What started as group of quite angry local residents, up against a major developer, succeeded by getting the arcades listed. It is worth quoting the 2010 decision by Culture Minister Tessa Jowell: “The secretary of state is persuaded that the Brixton Markets are the most important architectural manifestation of the post-war Caribbean presence in Brixton. Given the significance of black history to post-war Britain, this establishes some clear claims to historic interest.”

I would end by saying that every street indoor market is as important to its local community as Brixton, especially now, as we hopefully emerge from Covid. As society opens-up once more, we must do more to support the strivers and dreamers that that work so hard in and on Britain’s markets.  A bit more respect from right wing commentators for Britain’s working class BAME communities, would not go amiss either.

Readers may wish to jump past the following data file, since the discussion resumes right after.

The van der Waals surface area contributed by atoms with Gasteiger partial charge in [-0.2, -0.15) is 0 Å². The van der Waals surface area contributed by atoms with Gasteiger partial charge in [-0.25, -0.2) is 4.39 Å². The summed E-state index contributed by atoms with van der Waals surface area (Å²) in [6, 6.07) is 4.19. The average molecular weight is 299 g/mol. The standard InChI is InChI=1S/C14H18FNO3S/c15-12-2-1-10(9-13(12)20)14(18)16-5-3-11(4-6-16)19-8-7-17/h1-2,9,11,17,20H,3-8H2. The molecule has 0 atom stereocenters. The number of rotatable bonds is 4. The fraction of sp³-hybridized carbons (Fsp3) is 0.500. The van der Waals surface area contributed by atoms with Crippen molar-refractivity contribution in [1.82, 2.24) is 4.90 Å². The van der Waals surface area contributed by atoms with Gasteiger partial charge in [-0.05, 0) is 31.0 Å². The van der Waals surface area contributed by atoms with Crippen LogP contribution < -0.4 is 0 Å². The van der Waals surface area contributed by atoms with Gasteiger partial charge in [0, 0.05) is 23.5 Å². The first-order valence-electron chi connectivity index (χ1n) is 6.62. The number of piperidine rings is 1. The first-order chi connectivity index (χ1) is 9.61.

Anwar Akhtar Founder and Director, The Samosa Media an arts and journalism charity. Anwar was born and grew up Manchester, he worked on various Manchester markets in the 1990s inc Ashton, Hyde and Longsight. He then went on to work as a DJ, film and theatre producer. He was Director of Rich Mix London where he led the capital and business development of a new £26 million arts centre in East London.

Anwar was the production consultant on the play Dara working with Ajoka Theatre Pakistan and National Theatre UK. The first South Asian history play at the UK’s National Theatre Main stages, “Dara” was seen by more than 30,000 people in 2015. “Dara” tells the story of Mughal India, raising questions about religious freedom, tolerance and clerical power that still resonate today.

His latest film is Pakistan’s Best Kept Secret – Lahore Museum  The film features Anwar in conversation with the Lahore Museum’s ex-director Sumaira Samad and playwright Shahid Nadeem (Ajoka Theatre Company). They view the Museum’s collection, and discuss the future role of the Museum, within Pakistan’s wider social, political, religious and cultural context today as well as Pakistan’s relationships with Britain.  twitter.com/aakhtar

He also helped start the Friends of Brixton Market campaign group, to save parts of Brixton market from closure in 2009.